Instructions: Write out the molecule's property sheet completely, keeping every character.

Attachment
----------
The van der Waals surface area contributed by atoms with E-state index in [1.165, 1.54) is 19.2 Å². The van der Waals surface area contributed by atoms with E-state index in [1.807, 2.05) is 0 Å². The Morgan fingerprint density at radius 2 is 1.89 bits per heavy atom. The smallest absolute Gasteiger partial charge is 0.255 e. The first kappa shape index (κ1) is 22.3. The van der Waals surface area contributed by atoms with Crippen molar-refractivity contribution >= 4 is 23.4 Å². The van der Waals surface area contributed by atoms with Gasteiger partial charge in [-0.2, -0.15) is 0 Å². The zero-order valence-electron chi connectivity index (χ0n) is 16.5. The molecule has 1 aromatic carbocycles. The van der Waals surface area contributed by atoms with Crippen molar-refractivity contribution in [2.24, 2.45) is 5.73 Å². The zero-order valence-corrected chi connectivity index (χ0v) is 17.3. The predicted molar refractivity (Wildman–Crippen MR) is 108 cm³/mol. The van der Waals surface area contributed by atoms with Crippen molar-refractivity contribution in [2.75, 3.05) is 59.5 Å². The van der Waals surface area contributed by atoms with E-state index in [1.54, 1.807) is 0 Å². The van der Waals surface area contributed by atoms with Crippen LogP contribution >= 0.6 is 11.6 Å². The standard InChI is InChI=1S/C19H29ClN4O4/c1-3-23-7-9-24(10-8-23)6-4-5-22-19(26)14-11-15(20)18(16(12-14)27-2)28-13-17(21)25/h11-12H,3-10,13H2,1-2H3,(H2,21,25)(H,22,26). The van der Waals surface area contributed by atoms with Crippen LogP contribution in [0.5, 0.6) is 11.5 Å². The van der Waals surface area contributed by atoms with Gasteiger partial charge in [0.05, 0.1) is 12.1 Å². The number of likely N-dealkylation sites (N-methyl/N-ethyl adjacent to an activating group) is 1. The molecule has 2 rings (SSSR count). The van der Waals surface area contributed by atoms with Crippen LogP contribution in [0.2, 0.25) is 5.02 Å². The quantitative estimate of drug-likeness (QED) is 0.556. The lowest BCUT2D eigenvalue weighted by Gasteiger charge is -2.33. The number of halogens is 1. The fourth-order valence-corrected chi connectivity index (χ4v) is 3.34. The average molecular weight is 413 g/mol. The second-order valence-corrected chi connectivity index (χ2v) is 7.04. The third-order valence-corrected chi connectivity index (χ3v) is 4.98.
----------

The van der Waals surface area contributed by atoms with E-state index in [1.165, 1.54) is 19.2 Å². The van der Waals surface area contributed by atoms with E-state index in [1.807, 2.05) is 0 Å². The Morgan fingerprint density at radius 2 is 1.89 bits per heavy atom. The smallest absolute Gasteiger partial charge is 0.255 e. The first kappa shape index (κ1) is 22.3. The van der Waals surface area contributed by atoms with Crippen molar-refractivity contribution >= 4 is 23.4 Å². The van der Waals surface area contributed by atoms with Gasteiger partial charge in [-0.2, -0.15) is 0 Å². The zero-order valence-electron chi connectivity index (χ0n) is 16.5. The molecule has 1 aromatic carbocycles. The van der Waals surface area contributed by atoms with Crippen molar-refractivity contribution in [2.24, 2.45) is 5.73 Å². The zero-order valence-corrected chi connectivity index (χ0v) is 17.3. The predicted molar refractivity (Wildman–Crippen MR) is 108 cm³/mol. The van der Waals surface area contributed by atoms with Crippen molar-refractivity contribution in [2.75, 3.05) is 59.5 Å². The van der Waals surface area contributed by atoms with E-state index in [1.54, 1.807) is 0 Å². The van der Waals surface area contributed by atoms with Crippen LogP contribution >= 0.6 is 11.6 Å². The standard InChI is InChI=1S/C19H29ClN4O4/c1-3-23-7-9-24(10-8-23)6-4-5-22-19(26)14-11-15(20)18(16(12-14)27-2)28-13-17(21)25/h11-12H,3-10,13H2,1-2H3,(H2,21,25)(H,22,26). The van der Waals surface area contributed by atoms with Crippen LogP contribution in [0.5, 0.6) is 11.5 Å². The van der Waals surface area contributed by atoms with Gasteiger partial charge in [0.05, 0.1) is 12.1 Å². The number of likely N-dealkylation sites (N-methyl/N-ethyl adjacent to an activating group) is 1. The molecule has 2 rings (SSSR count). The van der Waals surface area contributed by atoms with Crippen LogP contribution in [0.2, 0.25) is 5.02 Å². The quantitative estimate of drug-likeness (QED) is 0.556. The lowest BCUT2D eigenvalue weighted by Gasteiger charge is -2.33. The number of halogens is 1. The fourth-order valence-corrected chi connectivity index (χ4v) is 3.34. The average molecular weight is 413 g/mol. The second-order valence-corrected chi connectivity index (χ2v) is 7.04. The third-order valence-corrected chi connectivity index (χ3v) is 4.98.